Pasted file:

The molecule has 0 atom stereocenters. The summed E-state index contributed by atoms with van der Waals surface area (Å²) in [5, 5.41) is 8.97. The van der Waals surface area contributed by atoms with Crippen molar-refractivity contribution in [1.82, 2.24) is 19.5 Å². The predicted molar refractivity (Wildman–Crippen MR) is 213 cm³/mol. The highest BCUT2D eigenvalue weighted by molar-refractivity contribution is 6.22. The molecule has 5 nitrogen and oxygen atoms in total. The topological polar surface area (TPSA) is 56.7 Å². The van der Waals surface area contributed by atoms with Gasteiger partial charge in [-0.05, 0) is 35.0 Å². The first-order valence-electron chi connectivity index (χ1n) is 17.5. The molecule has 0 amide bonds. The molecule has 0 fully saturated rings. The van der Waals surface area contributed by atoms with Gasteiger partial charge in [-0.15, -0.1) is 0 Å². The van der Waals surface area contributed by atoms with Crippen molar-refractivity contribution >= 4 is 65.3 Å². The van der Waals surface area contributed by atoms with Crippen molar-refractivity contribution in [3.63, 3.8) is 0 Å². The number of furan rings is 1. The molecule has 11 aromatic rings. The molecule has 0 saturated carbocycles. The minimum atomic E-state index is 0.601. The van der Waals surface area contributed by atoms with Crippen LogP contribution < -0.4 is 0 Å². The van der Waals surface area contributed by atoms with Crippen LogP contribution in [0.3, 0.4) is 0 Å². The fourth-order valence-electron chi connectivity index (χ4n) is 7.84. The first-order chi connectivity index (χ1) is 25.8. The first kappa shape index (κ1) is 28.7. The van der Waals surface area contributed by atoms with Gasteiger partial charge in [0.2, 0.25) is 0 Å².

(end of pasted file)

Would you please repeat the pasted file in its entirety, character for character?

The molecule has 0 atom stereocenters. The summed E-state index contributed by atoms with van der Waals surface area (Å²) in [5, 5.41) is 8.97. The van der Waals surface area contributed by atoms with Crippen molar-refractivity contribution in [1.82, 2.24) is 19.5 Å². The predicted molar refractivity (Wildman–Crippen MR) is 213 cm³/mol. The highest BCUT2D eigenvalue weighted by molar-refractivity contribution is 6.22. The molecule has 5 nitrogen and oxygen atoms in total. The topological polar surface area (TPSA) is 56.7 Å². The van der Waals surface area contributed by atoms with Gasteiger partial charge in [-0.05, 0) is 35.0 Å². The first-order valence-electron chi connectivity index (χ1n) is 17.5. The molecule has 0 amide bonds. The molecule has 0 fully saturated rings. The van der Waals surface area contributed by atoms with Gasteiger partial charge in [-0.15, -0.1) is 0 Å². The van der Waals surface area contributed by atoms with Crippen molar-refractivity contribution >= 4 is 65.3 Å². The van der Waals surface area contributed by atoms with Crippen molar-refractivity contribution in [3.63, 3.8) is 0 Å². The number of furan rings is 1. The molecule has 11 aromatic rings. The molecule has 0 saturated carbocycles. The minimum atomic E-state index is 0.601. The van der Waals surface area contributed by atoms with Crippen LogP contribution < -0.4 is 0 Å². The van der Waals surface area contributed by atoms with Crippen LogP contribution in [0.3, 0.4) is 0 Å². The fourth-order valence-electron chi connectivity index (χ4n) is 7.84. The first-order chi connectivity index (χ1) is 25.8. The first kappa shape index (κ1) is 28.7. The van der Waals surface area contributed by atoms with Gasteiger partial charge in [0.2, 0.25) is 0 Å².